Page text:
As any DC Comics fan will tell you, one of the greatest strengths of the “Batman” series is the deep and compelling rogues gallery against which the Dark Knight defends Gotham. Now, for Batman’s first solo entry in the DC Cinematic Universe, we will see Bruce Wayne take on Deathstroke, a hired gun who didn’t start out as Batman’s nemesis, but has become one of DC’s most popular villains.
Deathstroke was introduced to the DC universe in 1980 as Slade Wilson, a born fighter who lied about his age to join the Army at age 16. He quickly rose through the ranks and became known for his ability to master dozens of combat techniques.
After a tour in Vietnam, he was selected for a government experiment to create meta-human soldiers. The experiment was a success and gave Slade increased strength and healing powers.
Unfortunately, all these powers just render Slade expendable to his commanding officers, and he’s sent back to the front for a suicide mission. Slade decides to take matters into his own hands, instead rescuing his friend and SAS operative Bill Wintergreen before deserting the Army. The two decided to use their new powers to strike it rich, eventually transforming Slade into the mercenary known as Deathstroke the Terminator, though he would later be known as just Deathstroke after the release of a certain James Cameron film.
Deathstroke was meant to be a one-off villain for the Teen Titans, his story being that he took over a contract to kill the team after his son succumbed to his own superhuman enhancements. Instead, he became so popular that he ended up evolving into one of the Titans’ most frequent adversaries.
The character became so popular that in 1991 that DC gave him his own series, in which he fought Batman for the first time. In the four-part series “City of Assassins,” Deathstroke takes on more of an antihero bent as he uses brutal, Punisher-esque tactics to go after a Gotham City mob boss. His hunt puts him on a collision course with Batman, whom Deathstroke actually defeats in combat. Later, the two form an uneasy alliance to root out a masked assassin who killed one of Commissioner Gordon’s men.
If you want to see Deathstroke at his finest, check out Glen Murakami’s animated “Teen Titans” series, in which he is the main villain, voiced by Ron Perlman. Because the name “Deathstroke” was considered too intense for Cartoon Network’s young viewers, he was referred to by his real name, Slade. Regardless of name, he proved to be one of the most formidable foes in any DC cartoon, at one point even blackmailing Robin into becoming his apprentice by threatening to kill the other Titans with a virus. Robin’s obsession with capturing Slade would become a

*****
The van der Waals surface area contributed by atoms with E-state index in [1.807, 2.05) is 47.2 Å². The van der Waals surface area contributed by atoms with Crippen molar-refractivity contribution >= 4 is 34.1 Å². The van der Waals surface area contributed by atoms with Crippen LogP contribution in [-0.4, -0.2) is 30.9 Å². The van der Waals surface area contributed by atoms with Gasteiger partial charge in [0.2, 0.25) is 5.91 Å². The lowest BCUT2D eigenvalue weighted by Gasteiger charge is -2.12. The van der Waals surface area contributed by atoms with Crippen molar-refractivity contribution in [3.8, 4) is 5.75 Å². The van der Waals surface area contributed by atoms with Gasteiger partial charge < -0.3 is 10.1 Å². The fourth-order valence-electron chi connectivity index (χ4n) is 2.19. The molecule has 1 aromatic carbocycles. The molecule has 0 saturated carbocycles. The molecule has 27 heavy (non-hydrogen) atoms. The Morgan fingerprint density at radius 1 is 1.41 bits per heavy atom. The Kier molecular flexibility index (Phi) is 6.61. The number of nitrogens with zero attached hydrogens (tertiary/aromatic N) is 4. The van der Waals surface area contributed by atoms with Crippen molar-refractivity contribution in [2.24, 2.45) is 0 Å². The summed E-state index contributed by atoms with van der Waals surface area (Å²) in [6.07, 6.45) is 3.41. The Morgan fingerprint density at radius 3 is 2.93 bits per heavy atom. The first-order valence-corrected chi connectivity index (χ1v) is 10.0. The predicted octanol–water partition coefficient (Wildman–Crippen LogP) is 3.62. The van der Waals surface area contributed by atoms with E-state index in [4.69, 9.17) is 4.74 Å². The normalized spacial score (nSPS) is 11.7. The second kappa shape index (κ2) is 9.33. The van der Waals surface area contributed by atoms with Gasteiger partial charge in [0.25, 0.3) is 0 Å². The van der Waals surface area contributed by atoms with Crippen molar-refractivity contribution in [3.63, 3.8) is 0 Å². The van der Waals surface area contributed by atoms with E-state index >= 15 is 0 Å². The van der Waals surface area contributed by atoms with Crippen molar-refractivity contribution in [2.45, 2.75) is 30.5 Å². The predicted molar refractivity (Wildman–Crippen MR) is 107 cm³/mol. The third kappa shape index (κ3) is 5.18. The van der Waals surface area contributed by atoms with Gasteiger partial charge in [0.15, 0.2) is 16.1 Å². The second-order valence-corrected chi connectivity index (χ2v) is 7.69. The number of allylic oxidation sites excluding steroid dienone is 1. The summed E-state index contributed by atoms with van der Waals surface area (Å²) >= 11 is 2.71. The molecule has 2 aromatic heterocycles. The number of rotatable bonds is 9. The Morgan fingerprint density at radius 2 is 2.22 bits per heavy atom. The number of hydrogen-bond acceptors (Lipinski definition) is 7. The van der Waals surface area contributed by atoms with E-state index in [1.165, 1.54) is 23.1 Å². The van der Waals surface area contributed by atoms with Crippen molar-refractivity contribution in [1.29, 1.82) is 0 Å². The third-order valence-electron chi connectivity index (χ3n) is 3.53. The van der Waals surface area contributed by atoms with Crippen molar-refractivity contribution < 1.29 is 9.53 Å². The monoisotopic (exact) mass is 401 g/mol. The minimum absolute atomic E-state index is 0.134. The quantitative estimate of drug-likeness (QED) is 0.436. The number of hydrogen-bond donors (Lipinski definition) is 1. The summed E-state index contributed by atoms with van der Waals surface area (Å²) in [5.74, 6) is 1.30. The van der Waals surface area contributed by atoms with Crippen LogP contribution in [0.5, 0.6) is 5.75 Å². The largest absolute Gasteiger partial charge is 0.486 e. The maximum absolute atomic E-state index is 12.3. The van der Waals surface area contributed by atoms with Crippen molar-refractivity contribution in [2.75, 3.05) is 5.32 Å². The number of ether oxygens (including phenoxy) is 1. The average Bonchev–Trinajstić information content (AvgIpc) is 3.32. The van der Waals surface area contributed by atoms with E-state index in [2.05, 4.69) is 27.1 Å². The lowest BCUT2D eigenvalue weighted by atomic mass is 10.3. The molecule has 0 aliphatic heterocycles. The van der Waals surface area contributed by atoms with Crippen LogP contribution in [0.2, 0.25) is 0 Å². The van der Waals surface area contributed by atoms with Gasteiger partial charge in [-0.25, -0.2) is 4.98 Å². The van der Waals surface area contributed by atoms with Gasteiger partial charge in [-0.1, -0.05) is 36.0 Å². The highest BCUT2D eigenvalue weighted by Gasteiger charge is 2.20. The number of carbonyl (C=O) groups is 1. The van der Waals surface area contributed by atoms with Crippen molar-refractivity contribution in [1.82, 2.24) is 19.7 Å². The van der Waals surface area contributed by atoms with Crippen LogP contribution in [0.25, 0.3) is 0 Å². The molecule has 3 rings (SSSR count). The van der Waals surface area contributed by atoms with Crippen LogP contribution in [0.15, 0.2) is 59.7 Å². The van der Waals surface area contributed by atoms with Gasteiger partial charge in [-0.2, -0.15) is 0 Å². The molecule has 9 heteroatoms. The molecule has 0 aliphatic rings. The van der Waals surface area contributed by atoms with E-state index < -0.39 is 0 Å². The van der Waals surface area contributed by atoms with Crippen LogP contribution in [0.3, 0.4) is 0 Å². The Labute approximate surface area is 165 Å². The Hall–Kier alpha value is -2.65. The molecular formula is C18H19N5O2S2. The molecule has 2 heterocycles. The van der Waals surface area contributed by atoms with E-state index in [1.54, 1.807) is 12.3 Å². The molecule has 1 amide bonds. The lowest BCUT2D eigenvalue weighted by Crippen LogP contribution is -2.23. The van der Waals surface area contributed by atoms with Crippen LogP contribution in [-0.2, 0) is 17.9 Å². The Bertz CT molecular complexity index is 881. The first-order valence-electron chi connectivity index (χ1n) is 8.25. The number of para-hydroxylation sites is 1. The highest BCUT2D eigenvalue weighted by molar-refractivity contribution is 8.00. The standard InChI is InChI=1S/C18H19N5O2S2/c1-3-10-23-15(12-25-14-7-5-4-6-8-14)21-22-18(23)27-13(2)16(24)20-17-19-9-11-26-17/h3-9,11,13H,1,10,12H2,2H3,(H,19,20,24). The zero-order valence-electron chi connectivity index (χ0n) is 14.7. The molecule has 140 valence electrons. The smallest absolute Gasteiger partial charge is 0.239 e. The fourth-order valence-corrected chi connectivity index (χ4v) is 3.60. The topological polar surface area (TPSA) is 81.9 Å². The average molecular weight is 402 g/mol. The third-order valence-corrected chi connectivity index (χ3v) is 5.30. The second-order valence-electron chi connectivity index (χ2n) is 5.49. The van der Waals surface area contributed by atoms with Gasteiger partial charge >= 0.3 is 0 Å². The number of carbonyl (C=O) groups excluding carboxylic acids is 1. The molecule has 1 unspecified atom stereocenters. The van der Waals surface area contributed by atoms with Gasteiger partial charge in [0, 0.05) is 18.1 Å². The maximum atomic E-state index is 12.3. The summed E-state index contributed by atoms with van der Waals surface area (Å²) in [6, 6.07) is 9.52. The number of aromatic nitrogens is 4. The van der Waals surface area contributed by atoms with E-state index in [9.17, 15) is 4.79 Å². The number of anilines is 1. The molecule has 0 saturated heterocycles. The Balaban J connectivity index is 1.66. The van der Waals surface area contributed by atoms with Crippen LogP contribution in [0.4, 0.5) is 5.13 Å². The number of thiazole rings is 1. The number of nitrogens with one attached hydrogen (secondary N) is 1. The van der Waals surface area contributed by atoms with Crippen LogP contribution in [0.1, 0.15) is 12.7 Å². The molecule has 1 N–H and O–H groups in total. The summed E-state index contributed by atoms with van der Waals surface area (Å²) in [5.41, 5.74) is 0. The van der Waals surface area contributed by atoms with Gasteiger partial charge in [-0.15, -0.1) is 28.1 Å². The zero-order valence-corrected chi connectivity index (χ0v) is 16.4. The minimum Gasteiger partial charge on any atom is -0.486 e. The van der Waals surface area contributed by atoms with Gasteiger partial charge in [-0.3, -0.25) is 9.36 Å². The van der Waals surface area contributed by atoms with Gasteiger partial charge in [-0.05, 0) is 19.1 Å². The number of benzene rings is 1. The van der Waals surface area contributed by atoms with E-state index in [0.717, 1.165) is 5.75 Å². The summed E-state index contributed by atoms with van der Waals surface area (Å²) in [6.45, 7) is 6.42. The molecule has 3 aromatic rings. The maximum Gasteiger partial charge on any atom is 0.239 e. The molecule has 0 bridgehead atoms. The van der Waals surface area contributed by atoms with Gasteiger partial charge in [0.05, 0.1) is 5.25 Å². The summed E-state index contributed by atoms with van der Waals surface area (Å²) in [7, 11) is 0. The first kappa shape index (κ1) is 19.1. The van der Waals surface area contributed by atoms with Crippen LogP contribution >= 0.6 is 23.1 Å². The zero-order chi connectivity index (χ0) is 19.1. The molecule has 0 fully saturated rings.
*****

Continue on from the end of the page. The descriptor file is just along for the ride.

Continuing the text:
“Teen Titans” also adapted the famed “Judas Contract” story, in which Slade destroys the Titans from within with the help of Terra, a meta-human who becomes a member of the team in order to provide Slade information about the Titans’ individual weaknesses and secret identities.
Now, as part of its “Rebirth” initiative, DC is giving Deathstroke another comic of his own, but while the ’90s series treated him as an antihero, this new line shows Deathstroke as the coldest mercenary you can imagine. He jumps from one contract to another, killing people without hesitation. When he’s not on the job, he’s getting into fights with his wife and abusing his kids, the latter of whom end up taking alter egos of their own.
The footage of Deathstroke that Ben Affleck uploaded onto Twitter shows an outfit design that is very similar to that of the new Rebirth series, but it’s not clear if that is a hint at what kind of a villain Deathstroke will be. Will he be the callous but sympathetic hunter from the ’90s, or will he be the irredeemable monster that has plagued the Titans for so long? Either way, Deathstroke will have big shoes to fill as he follows in the footsteps of critically acclaimed Batman movie villains like Danny DeVito‘s Penguin, Tom Hardy‘s Bane, and Jack Nicholson & Heath Ledger‘s takes on the Joker.